Submitted by Anonymous
Answered by Elinor Molbegott
Do I owe the shelter money for a dog I had a week and then gave away?
Q:

I had a friend that was moving and couldn't take his dog with him. I told him I would take him and find a home for him. While I had him I got his shots and got him neutered. I had another friend who told me she had friends that wanted him so I gave him to her to take to them. I only had this dog for about a week and now I have an animal shelter telling me he is there and I owe them money. I can't get a hold of my friend to find out what happened. Do I really have to pay the shelter for a dog I had a week?

A:

It is unclear from your question why you have been in contact with the shelter and what the shelter’s explanation is for you owing them money. For clarification on the shelter’s position, you should ask the person in charge at the shelter. Adoption agreements sometimes state that when an adopter no longer wishes to keep an adopted animal, the animal must be returned to the shelter. These agreements sometimes also include financial “penalties” for violations. However, a person who never signed such an agreement would normally not be obligated to pay a penalty or other fee to the shelter.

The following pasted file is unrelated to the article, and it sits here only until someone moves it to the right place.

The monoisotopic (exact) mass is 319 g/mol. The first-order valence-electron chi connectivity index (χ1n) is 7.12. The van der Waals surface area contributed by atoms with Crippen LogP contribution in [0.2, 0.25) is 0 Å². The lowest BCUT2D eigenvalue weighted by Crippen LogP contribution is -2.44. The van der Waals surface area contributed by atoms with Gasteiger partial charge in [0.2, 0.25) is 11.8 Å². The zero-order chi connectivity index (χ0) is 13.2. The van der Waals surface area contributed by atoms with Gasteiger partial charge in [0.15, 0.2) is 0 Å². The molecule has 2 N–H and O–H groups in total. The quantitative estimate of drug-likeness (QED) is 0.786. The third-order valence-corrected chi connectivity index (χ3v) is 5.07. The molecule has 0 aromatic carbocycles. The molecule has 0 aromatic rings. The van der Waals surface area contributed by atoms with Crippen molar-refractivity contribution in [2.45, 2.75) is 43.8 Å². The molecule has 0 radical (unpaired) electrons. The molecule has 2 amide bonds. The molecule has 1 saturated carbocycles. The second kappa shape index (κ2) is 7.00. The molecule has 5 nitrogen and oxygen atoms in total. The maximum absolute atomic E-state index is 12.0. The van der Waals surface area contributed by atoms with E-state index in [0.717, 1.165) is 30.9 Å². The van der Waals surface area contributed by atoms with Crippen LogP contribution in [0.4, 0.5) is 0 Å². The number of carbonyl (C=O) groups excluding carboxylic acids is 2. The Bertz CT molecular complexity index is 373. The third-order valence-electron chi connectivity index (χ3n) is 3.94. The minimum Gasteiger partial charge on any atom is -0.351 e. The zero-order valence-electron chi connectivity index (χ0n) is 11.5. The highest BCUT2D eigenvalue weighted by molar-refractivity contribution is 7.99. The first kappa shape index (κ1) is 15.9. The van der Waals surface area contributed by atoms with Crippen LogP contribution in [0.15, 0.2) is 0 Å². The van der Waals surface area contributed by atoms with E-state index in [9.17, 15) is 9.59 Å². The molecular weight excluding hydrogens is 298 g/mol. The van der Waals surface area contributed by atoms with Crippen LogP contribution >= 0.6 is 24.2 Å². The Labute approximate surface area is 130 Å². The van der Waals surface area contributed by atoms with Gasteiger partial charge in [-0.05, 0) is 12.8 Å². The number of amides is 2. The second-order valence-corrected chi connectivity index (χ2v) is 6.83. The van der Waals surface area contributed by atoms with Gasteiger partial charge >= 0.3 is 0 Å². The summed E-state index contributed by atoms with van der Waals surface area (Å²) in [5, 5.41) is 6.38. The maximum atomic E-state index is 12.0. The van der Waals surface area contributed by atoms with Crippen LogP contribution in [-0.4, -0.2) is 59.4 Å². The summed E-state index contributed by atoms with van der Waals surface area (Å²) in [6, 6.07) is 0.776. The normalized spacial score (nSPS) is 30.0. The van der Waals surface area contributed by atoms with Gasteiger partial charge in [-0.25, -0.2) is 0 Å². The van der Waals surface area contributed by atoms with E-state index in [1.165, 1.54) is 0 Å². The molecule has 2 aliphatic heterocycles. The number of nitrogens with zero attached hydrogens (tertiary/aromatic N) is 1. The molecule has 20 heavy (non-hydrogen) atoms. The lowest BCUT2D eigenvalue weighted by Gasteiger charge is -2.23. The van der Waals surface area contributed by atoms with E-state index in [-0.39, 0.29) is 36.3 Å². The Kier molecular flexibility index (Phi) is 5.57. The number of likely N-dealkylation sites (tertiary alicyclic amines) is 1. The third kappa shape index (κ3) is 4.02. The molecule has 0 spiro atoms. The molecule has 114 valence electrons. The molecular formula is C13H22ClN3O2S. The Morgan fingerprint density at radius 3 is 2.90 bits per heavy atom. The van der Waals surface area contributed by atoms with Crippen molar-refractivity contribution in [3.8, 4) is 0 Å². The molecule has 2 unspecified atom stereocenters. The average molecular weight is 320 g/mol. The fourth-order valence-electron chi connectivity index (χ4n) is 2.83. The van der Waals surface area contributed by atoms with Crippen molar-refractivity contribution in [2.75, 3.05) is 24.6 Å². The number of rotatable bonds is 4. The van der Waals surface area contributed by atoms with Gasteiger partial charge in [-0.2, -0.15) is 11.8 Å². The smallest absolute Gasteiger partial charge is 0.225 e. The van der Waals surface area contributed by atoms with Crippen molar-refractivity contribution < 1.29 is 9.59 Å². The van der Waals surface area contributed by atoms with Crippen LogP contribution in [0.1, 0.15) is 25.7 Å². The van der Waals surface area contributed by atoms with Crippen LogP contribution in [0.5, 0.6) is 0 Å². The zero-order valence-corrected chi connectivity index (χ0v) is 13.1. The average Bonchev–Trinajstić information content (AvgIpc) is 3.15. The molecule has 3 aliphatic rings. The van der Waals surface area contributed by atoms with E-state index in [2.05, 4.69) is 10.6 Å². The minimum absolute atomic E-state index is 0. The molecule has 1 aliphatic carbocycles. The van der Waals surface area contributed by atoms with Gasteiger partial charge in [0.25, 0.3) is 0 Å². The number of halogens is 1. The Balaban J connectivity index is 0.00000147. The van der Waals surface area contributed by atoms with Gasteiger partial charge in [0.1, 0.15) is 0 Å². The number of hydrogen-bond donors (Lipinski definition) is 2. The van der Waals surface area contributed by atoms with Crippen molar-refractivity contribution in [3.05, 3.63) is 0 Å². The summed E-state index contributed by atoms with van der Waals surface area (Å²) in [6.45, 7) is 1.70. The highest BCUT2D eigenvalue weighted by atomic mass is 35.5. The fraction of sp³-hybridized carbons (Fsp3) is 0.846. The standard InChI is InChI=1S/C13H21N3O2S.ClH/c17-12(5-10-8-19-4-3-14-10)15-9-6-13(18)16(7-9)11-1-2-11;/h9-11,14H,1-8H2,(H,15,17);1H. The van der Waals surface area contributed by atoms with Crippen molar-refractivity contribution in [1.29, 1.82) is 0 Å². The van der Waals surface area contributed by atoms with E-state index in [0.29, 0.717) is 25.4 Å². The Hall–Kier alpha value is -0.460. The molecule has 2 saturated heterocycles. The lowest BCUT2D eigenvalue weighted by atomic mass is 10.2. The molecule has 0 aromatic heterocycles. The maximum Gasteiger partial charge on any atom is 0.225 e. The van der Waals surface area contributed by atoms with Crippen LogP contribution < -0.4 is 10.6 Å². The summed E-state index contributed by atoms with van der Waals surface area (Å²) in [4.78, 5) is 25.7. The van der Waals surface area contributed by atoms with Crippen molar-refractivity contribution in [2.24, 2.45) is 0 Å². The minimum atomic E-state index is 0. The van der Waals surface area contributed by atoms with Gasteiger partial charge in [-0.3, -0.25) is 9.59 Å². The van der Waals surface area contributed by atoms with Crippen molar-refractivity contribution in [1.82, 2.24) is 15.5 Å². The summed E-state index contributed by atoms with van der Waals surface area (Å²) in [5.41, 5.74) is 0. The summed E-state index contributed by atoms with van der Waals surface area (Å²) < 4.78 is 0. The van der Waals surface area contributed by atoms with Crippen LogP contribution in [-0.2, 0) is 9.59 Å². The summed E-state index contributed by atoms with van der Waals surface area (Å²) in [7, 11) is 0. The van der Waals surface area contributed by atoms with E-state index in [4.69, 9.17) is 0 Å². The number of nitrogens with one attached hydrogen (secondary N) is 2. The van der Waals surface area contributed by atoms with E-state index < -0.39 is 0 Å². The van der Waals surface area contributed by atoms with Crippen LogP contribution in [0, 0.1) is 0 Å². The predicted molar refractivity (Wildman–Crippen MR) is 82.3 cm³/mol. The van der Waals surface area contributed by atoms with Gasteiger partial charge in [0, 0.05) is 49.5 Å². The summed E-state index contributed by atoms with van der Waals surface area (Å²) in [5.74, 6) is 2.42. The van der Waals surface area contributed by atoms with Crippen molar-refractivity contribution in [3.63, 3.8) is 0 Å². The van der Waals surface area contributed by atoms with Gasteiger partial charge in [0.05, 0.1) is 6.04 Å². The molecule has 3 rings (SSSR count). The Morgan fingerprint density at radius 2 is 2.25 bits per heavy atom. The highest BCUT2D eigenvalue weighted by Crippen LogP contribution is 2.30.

Submitted by Anonymous
Answered by Elinor Molbegott
What legal action can I take against an adoption agency not honoring its contract?
Q:

I adopted a heartworm positive dog which the organization signed a contract to pay for treatment of which they will not honor now. What legal action can I take?

A: